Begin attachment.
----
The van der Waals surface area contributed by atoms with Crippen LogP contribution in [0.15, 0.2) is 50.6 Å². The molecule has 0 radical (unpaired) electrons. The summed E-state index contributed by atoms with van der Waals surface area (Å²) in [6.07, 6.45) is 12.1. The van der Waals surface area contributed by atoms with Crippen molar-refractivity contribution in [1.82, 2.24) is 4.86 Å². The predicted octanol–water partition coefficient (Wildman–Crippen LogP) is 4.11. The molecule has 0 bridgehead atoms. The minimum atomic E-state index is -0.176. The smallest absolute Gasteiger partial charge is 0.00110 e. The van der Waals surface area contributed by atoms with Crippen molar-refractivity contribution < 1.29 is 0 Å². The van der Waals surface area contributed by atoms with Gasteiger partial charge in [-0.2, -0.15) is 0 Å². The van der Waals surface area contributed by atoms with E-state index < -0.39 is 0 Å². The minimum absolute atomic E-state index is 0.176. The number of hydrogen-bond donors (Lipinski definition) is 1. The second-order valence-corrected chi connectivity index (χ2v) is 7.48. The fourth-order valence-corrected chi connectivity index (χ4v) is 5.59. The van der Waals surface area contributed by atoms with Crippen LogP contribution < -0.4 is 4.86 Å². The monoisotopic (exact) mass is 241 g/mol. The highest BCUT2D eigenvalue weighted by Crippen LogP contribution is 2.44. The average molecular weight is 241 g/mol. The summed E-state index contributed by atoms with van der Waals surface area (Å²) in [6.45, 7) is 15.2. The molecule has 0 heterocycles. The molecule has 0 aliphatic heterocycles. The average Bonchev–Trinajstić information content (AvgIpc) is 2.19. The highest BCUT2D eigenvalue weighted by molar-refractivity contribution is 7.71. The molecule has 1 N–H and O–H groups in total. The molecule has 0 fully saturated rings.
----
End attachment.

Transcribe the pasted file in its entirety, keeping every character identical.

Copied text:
The van der Waals surface area contributed by atoms with Crippen LogP contribution in [0.15, 0.2) is 50.6 Å². The molecule has 0 radical (unpaired) electrons. The summed E-state index contributed by atoms with van der Waals surface area (Å²) in [6.07, 6.45) is 12.1. The van der Waals surface area contributed by atoms with Crippen molar-refractivity contribution in [1.82, 2.24) is 4.86 Å². The predicted octanol–water partition coefficient (Wildman–Crippen LogP) is 4.11. The molecule has 0 bridgehead atoms. The minimum atomic E-state index is -0.176. The smallest absolute Gasteiger partial charge is 0.00110 e. The van der Waals surface area contributed by atoms with Crippen molar-refractivity contribution < 1.29 is 0 Å². The van der Waals surface area contributed by atoms with Gasteiger partial charge in [-0.2, -0.15) is 0 Å². The van der Waals surface area contributed by atoms with E-state index < -0.39 is 0 Å². The minimum absolute atomic E-state index is 0.176. The number of hydrogen-bond donors (Lipinski definition) is 1. The second-order valence-corrected chi connectivity index (χ2v) is 7.48. The fourth-order valence-corrected chi connectivity index (χ4v) is 5.59. The van der Waals surface area contributed by atoms with Crippen LogP contribution < -0.4 is 4.86 Å². The monoisotopic (exact) mass is 241 g/mol. The highest BCUT2D eigenvalue weighted by Crippen LogP contribution is 2.44. The average molecular weight is 241 g/mol. The summed E-state index contributed by atoms with van der Waals surface area (Å²) in [6.45, 7) is 15.2. The molecule has 0 heterocycles. The molecule has 0 aliphatic heterocycles. The average Bonchev–Trinajstić information content (AvgIpc) is 2.19. The highest BCUT2D eigenvalue weighted by molar-refractivity contribution is 7.71. The molecule has 1 N–H and O–H groups in total. The molecule has 0 fully saturated rings.